In the seventeenth century the floor, the bell tower and the portal were redone. Between 1692 and 1700 the sacristy was built, with its fantastic pieces of carved black walnut furniture (Fig. 10). Designed by Gerolamo Quadrio, the Sacristy of the church of Santa Maria del Carmine in Milan was created by the Valtellina carver Giovanni Quadrio and his workshop from 1691 to 1707. The sacristy appears as one of the most interesting and valuable examples of the mastery achieved by Lombard master carvers at the end of 1600 and is considered the most complex and articulated baroque sacristy in Milan.
In the nineteenth century a parament of the Ionic order was added to the choir and the altar of the sixteenth century was replaced with a new one. Of the previous one only the tabernacle was kept.
According to the tastes of the period, in the nineteenth century and until the first fifteen years of the twentieth century various works in neo-medieval style were realized. Between them

  • The baptismal font (first chapel on the left, Fig. 5), in neo-Gothic northern style, built by Gaetano Monti in the middle of the century

  • The Biella memorial of Francesco Somaini (1841), against the right wall of the church under the third arch

  • The Barbò tomb of 1847, on the left wall of the right arm of the transept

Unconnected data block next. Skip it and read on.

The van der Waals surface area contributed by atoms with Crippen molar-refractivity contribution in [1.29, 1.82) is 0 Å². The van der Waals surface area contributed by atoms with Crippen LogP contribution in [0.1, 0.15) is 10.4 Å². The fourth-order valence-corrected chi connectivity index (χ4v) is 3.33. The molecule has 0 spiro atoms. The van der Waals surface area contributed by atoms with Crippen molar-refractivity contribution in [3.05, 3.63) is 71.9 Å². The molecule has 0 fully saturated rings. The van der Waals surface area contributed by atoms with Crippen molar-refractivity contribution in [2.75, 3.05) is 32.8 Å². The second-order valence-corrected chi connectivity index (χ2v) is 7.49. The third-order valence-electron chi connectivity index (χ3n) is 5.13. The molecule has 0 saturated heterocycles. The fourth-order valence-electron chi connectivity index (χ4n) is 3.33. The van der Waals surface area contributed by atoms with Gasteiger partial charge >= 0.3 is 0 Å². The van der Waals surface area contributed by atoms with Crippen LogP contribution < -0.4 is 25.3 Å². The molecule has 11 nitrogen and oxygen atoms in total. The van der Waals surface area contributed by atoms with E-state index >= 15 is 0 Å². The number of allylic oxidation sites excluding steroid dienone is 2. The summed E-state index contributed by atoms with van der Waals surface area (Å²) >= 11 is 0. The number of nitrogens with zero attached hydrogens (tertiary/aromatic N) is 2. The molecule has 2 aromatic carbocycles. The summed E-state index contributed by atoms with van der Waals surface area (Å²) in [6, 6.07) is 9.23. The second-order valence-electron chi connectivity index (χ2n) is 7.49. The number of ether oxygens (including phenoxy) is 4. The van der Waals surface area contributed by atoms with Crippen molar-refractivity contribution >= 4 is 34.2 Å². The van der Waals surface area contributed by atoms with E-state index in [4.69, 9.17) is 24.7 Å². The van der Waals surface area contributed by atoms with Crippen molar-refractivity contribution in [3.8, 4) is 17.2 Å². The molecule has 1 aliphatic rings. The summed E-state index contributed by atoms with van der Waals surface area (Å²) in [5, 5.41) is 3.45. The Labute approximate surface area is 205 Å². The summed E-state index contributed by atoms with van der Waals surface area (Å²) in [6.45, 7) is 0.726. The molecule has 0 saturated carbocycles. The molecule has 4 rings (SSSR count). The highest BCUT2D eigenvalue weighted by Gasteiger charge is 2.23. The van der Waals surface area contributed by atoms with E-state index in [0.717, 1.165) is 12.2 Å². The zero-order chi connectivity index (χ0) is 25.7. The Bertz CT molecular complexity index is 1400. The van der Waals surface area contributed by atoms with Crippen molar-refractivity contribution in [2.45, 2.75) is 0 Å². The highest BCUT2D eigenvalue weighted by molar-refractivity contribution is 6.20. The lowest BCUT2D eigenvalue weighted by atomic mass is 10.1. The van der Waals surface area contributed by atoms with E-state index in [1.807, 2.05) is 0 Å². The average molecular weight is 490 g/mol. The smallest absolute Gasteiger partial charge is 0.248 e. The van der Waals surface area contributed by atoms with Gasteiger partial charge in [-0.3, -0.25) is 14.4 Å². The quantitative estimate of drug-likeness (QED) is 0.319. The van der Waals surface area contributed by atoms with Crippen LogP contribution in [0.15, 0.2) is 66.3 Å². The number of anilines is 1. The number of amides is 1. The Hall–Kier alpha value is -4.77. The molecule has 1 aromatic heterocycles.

• The facade of the church, built only in 1880 on a project by Carlo Maciachini, an interesting example of imaginative interpretation of Lombard Gothic

  • The Chapel of the Sacred Heart, the second on the right, in the neo-gothic style, by Maciachini

  • The Chapel of the Holy Family, the third on the right (Fig. 7), of 1902

  • The Chapel of the Madonna di Pompei (the fourth on the left) of 1908, in neo-Gothic/liberty style

In 1912 the last significant changes were made, with the restoration, as far as possible, of the original sober Solarian style, in particular outside.
It should be remembered that in the church are scattered various paintings by great painters including Camillo Procaccino, Fiamminghino, Carlo Francesco Nuvolone and others.

Other pictures of the Church of Santa Maria del Carmine in the section photography of this web site

If you are interested in a guided tour of this monument send an email!

Categories: Churches / Religious buildings

Search Church of Santa Maria del Carmine in the section Photography!

Piazza del Carmine, 2, 20121 Milano MI